The accolades that Bradshaw has received have been earned. Mary really is a thought-provoking and important piece of theatre. I just wish Bradshaw could have found a way to draft his ending so that it wouldn’t compromise the integrity of the characters. Still, the point is made. Just don’t expect to leave the Goodman feeling uplifted.

  
  
Rating: ★★★½
  
  

(l to r) David (Alex Weisman) plays his new violin for his mother Dolores (Barbara Garrick), his father James (Scott Jaeck), Elroy (Cedric Young) and Mary (Myra Lucretia Taylor) in Thomas Bradshaw’s Mary. Photo by Liz Lauren

All photos by Liz Lauren

         
           

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Review: Make Me Love You (New Rock Theatre)

     
    

Love me or quit me?

  
  

A scene from 'Make Me Love You - an evolution of love, presented by New Rock Theater and The Verge Theatre

  
New Rock Theater presents
  
Make Me Love You (an evolution of love)
  
Conceived and Directed by Brandon Pape
Music performed by
Paper Thick Walls
at New Rock Theater, 3933 N. Elston (map)
through Feb 20  |  tickets: $15-$20  |  more info

Reviewed by Allegra Gallian

Make Me Love You (an evolution of love), conceived and directed by The Verge Theatre’s Brandon Pape, takes a look at the various stages of love and how it affects those in it and those around it. Love is great while it’s good, but when it goes bad it’s like accidently taking a swig of that sour, curdled milk you left sitting in the fridge three weeks past its due date. With Valentine’s Day thrown into the mix, the Verge takes a look at the good, the bad and the ugly of love.

A scene from 'Make Me Love You - an evolution of love, presented by New Rock Theater and The Verge TheatreThe set, designed by Andréa Ball, is a very industrial space. With scaffolding, exposed lights and wiring and plastic hanging around like drapes and curtains, it creates a cool warehouse vibe. It’s almost like walking into a found space that someone decided to use as a backdrop for their performance, without all the bells and whistles, fancy set pieces and all the flair. The set also provides a jungle gym of sorts for the actors to swing, run and climb around on as they perform, creating interesting visual levels for the eyes to follow and a perfect opportunity to break through the fourth wall separating cast from audience.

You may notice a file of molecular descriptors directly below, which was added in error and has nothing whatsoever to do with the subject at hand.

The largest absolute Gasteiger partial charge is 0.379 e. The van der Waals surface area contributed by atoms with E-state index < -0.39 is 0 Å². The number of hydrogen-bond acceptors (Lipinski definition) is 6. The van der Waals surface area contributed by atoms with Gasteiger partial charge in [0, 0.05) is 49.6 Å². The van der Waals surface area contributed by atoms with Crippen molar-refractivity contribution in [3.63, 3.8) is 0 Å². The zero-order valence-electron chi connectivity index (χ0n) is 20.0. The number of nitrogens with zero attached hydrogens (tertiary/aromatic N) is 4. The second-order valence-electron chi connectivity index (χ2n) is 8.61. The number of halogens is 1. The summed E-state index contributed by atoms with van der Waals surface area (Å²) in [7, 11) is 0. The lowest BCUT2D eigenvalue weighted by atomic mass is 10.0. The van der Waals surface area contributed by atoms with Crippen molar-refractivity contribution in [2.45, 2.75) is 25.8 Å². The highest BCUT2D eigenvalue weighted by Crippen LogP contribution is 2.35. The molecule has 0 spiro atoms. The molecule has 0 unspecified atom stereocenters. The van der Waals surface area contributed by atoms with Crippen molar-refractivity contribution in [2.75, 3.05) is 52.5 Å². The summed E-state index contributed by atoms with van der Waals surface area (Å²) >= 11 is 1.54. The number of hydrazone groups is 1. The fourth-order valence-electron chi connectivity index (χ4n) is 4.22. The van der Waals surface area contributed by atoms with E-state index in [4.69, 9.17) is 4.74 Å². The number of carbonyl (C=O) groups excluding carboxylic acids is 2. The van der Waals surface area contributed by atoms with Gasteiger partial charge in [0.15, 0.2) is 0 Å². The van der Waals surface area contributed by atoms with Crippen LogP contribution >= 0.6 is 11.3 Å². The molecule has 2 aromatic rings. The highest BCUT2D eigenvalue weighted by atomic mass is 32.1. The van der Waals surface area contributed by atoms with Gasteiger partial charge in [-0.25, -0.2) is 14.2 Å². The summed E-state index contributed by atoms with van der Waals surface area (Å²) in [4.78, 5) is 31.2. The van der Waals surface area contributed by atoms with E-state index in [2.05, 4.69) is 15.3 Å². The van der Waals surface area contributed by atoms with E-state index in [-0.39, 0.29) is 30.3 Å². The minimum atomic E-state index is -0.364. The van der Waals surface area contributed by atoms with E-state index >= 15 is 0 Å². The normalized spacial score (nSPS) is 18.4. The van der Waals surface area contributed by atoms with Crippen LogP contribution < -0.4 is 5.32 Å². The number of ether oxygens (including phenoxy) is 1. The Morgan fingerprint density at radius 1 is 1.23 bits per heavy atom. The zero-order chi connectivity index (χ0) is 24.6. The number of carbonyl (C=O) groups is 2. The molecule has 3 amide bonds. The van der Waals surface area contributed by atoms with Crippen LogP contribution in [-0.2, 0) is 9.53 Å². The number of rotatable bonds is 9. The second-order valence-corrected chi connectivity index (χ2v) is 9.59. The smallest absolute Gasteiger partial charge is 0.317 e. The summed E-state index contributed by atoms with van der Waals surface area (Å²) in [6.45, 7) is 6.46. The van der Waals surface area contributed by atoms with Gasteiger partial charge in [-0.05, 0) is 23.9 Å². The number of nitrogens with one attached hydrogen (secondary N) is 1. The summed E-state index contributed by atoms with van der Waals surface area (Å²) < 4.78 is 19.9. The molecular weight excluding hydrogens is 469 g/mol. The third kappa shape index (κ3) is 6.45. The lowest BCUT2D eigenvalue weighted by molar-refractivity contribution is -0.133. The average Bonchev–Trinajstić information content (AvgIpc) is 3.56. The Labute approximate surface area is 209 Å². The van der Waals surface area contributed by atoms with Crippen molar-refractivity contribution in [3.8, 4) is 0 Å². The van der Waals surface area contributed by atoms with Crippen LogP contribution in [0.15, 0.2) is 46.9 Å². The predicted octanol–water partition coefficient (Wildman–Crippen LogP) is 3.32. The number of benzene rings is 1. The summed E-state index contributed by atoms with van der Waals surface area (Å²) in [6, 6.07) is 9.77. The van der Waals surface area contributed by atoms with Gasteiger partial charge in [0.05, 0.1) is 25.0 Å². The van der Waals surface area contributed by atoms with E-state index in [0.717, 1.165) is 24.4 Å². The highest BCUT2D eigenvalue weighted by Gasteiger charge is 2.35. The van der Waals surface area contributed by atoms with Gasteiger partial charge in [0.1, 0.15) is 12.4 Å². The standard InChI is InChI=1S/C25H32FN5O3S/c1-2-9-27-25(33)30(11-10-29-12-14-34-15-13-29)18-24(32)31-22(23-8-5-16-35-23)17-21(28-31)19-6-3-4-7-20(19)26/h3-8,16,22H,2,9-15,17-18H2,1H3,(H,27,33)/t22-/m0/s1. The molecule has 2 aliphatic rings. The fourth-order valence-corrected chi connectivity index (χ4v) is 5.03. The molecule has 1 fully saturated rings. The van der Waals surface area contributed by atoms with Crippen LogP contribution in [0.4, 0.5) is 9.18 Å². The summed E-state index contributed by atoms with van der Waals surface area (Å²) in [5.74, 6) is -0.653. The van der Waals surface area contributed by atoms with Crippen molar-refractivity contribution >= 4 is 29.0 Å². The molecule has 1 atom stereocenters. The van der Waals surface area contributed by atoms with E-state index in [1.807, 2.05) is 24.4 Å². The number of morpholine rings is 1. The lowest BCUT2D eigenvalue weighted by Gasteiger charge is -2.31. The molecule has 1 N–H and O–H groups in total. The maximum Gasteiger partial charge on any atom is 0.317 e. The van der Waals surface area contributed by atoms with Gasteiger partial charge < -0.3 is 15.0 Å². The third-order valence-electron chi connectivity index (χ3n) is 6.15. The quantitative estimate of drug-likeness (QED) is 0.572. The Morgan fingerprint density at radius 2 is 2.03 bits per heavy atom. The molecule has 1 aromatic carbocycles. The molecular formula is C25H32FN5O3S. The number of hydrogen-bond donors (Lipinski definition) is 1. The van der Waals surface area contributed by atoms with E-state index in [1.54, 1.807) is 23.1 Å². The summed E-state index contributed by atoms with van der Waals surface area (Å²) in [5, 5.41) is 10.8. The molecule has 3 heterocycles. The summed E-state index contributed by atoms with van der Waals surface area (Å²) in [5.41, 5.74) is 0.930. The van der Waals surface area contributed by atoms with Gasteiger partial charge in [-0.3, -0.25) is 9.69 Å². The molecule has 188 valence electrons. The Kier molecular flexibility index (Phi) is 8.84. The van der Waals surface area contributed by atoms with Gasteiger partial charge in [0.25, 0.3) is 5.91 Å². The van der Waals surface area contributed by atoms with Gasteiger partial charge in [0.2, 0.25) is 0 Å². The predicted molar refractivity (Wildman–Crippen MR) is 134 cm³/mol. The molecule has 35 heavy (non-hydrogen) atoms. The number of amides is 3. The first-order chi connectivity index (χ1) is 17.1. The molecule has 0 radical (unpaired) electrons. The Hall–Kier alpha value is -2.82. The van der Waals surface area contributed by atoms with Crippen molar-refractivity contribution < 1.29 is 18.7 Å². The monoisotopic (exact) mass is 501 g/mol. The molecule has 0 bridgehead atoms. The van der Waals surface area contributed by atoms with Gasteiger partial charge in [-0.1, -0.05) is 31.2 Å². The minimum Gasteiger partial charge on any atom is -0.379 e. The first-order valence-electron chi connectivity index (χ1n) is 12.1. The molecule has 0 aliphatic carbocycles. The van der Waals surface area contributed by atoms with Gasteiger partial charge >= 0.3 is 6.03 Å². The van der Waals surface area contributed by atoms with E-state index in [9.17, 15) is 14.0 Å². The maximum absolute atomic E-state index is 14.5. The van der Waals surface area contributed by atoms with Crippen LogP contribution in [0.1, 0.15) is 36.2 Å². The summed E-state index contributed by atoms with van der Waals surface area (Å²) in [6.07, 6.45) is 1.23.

Make Me Love You is a combination of three short plays performed and intermixed with poetry by various artists, and music performed live by Paper Thick Walls. It’s an interesting combination of mediums used as a portrayal of relationships and love. The show comes at the notion of love from all angles, literally and figuratively, with the use of so many art forms as well as the actors moving about the space not only in front of the audience but on the sides, behind them and through the aisles. It’s a very visual and sensory experience that, at times, fully engulfs the audience in the action and pulls the emotion through them.

The cast (Kevin Anderson, Rebecca Drew Emmerich, Joe Sultani, Claire Alden, Wes Drummond, Atra Asdou, Tom Scheide and Cathlyn Melvin) does a fine job of keeping the energy high to the pace of the performance is steady and moves along well. Although it keeps moving, there are many points at which there seems to be a disconnect between one scene to the next or different actions. It’s understood the overall underlying theme of Make Me Love You is love and relationships, but at certain points this theme takes on too broad of scope, leaving me wishing for a more concrete arch that connects the various parts of the performance.

     
A scene from 'Make Me Love You - an evolution of love, presented by New Rock Theater and The Verge Theatre A scene from 'Make Me Love You - an evolution of love, presented by New Rock Theater and The Verge Theatre

While appreciating the use of not only the short plays but the poetry and music with dance, some of the poems are powerful and fulfilling while others come across as just words repeated off a page with less force behind a meaning.

The performances by Paper Thick Walls and the choreography performed by the cast is interesting to watch and listen to but it is clear that not all of the actors are dancers so some movements are not as sharp.

It’s a welcome sight to see that Make Me Love You investigates not only mushy romantic love, but explores what happens when loves fades or makes people act in ways they never otherwise would. It plays into all of the different emotions that spring from love and relationships, taking the performance to different levels to keep the audience engaged.

  
  
Rating: ★★½
  
  

Make Me Love You (an evolution of love) plays at the New Rock Theater, 3933 N. Elston, through February 20. Tickets are $10 general admission and can be purchased by calling (773) 639-5316.

A scene from 'Make Me Love You - an evolution of love, presented by New Rock Theater and The Verge Theatre